Manuscripts/Mixed Material Interview with Dennis Kux
As I suggested earlier, we had a large economic assistance program in Pakistan. Basically, we were underwriting the development budget of Pakistan. My feeling about the aid program was mixed. Some of our people were quite good and helpful. A lot of the projects were just a total “mismatch.” I found an illustration of this “mismatch” out in the countryside in the Province of Sindh—maybe 200 miles north of Karachi. We had come to a small government office, like a county headquarters where I met two women ICA experts. I was there for the day, traveling around and looking into irrigation matters. They were home economics teachers from Ohio and their project was to teach home economics to Pakistani women, by getting home economics into the curriculum of the rural schools. The project was a total “mismatch.” The AID women were working at one level, with one set of values which had absolutely nothing to do with the values which rural Pakistani women had. The ladies were quite nice, but they were a bit lost. They didn't understand the environment, and that their program couldn't work in that environment. I think unfortunately that this happened with a lot of our aid programs at the time. The money was committed rapidly, and then the staffs began to think of ways to spend it.
One of the ways to spend it was in the field of education, where the Pakistanis certainly needed help. However, the AID view seemed to be that if we teach home economics in the U. S., then we should teach home economics in Pakistan. I don't think that the Pakistanis knew what these people were talking about. These ladies didn't know what the Pakistanis were talking about.On another occasion when I was travelling in Sindh perhaps 200 miles north of Karachi, the Pakistani hosts said to me, “Oh, you are from the American Embassy. You must see our aid project. We have a wonderful science laboratory.” So we visited the laboratory at a local college. There was lots of equipment on hand—refrigerators and various other modern things. I noted that the equipment wasn't plugged in. When I asked why, I was told: “Well, there is a little problem. We don't have any electricity.” AID had given the Pakistanis some money to equip science labs for local colleges. Nobody apparently bothered to find out if they had electricity. I think that there was a lot of that sort of thing going on.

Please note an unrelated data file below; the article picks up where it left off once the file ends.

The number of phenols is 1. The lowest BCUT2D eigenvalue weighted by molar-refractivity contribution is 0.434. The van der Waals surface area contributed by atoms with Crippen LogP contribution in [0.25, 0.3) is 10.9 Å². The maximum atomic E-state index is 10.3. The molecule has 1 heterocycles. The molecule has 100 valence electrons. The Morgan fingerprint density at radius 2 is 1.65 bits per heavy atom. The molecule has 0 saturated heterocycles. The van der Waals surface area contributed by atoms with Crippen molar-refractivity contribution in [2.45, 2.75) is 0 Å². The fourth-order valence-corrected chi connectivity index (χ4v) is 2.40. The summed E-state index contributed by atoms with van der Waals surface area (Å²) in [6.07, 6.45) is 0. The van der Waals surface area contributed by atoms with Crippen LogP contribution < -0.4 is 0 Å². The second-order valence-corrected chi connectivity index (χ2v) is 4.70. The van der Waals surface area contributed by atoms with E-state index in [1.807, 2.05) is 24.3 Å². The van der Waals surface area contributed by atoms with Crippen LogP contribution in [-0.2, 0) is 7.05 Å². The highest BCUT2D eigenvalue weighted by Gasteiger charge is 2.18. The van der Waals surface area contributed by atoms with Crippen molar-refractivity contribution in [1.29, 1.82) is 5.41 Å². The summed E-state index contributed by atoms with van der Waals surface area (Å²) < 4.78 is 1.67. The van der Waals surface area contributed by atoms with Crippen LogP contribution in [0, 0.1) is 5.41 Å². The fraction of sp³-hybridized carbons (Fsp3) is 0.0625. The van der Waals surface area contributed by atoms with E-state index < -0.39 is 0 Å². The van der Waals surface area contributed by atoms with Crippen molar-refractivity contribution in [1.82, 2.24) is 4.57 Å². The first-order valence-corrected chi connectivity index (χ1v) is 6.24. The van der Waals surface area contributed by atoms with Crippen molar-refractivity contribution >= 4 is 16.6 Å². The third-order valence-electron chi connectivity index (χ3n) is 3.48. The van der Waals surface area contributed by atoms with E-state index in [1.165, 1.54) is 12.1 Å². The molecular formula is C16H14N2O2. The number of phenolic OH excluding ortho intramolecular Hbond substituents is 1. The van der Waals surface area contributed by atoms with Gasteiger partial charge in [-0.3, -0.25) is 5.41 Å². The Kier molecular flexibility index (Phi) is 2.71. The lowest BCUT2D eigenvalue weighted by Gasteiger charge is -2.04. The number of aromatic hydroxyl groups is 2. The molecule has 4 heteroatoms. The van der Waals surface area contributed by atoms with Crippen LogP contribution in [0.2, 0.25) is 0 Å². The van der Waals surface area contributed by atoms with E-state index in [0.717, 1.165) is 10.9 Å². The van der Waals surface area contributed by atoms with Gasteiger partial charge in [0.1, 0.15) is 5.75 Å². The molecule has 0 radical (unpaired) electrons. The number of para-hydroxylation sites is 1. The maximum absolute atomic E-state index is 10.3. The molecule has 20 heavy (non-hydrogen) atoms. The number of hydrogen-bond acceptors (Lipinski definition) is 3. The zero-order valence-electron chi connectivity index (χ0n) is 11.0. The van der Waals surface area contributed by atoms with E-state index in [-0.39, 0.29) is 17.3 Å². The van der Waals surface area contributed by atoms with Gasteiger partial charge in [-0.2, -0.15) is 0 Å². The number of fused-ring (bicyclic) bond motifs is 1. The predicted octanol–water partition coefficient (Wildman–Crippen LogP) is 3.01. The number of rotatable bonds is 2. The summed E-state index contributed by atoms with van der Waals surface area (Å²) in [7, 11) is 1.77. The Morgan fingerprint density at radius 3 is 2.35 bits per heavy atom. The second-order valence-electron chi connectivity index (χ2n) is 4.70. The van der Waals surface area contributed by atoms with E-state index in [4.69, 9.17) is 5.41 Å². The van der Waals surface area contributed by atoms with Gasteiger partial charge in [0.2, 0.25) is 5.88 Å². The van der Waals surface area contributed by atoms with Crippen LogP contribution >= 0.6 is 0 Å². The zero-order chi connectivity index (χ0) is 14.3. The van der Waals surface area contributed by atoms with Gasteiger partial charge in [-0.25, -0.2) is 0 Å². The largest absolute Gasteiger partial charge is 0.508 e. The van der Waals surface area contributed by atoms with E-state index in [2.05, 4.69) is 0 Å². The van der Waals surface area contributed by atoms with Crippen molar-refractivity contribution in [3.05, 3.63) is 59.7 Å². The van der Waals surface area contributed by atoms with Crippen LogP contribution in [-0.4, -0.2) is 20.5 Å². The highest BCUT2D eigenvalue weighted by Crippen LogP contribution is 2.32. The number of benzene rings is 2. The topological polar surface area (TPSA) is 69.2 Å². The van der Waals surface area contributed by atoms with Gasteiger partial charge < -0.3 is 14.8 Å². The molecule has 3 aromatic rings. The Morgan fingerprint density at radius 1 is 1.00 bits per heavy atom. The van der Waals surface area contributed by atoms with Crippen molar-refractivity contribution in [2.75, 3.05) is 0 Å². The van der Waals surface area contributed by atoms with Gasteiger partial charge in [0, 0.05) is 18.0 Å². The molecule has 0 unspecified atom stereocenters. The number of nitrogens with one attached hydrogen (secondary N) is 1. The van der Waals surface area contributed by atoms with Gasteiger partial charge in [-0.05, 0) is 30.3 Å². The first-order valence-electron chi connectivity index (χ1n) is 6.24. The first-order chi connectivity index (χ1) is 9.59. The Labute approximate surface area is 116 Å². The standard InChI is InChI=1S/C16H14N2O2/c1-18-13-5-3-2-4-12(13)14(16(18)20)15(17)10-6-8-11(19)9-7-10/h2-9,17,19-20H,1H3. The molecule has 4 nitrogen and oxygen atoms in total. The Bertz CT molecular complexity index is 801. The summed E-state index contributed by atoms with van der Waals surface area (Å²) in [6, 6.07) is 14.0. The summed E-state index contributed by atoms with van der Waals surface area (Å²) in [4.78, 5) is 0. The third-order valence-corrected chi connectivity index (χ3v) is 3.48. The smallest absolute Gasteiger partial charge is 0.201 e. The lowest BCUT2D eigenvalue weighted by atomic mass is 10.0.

That is not to say that there weren't a lot of good aid programs. There was the Mangla dam, a big project, but that came after my tour. There were other things that we did well. We were involved in helping the Pakistani Railways. They needed re-equipment. We helped PIA, (Pakistan International Airlines). There we had a contract with Pan American Airways, which brought in a team which “lived” with PIA and showed them how to operate the system. That worked quite well. PIA was much better than Indian Airlines, which modernized itself on its own. So some of the aid projects were good. Some of them were not so good.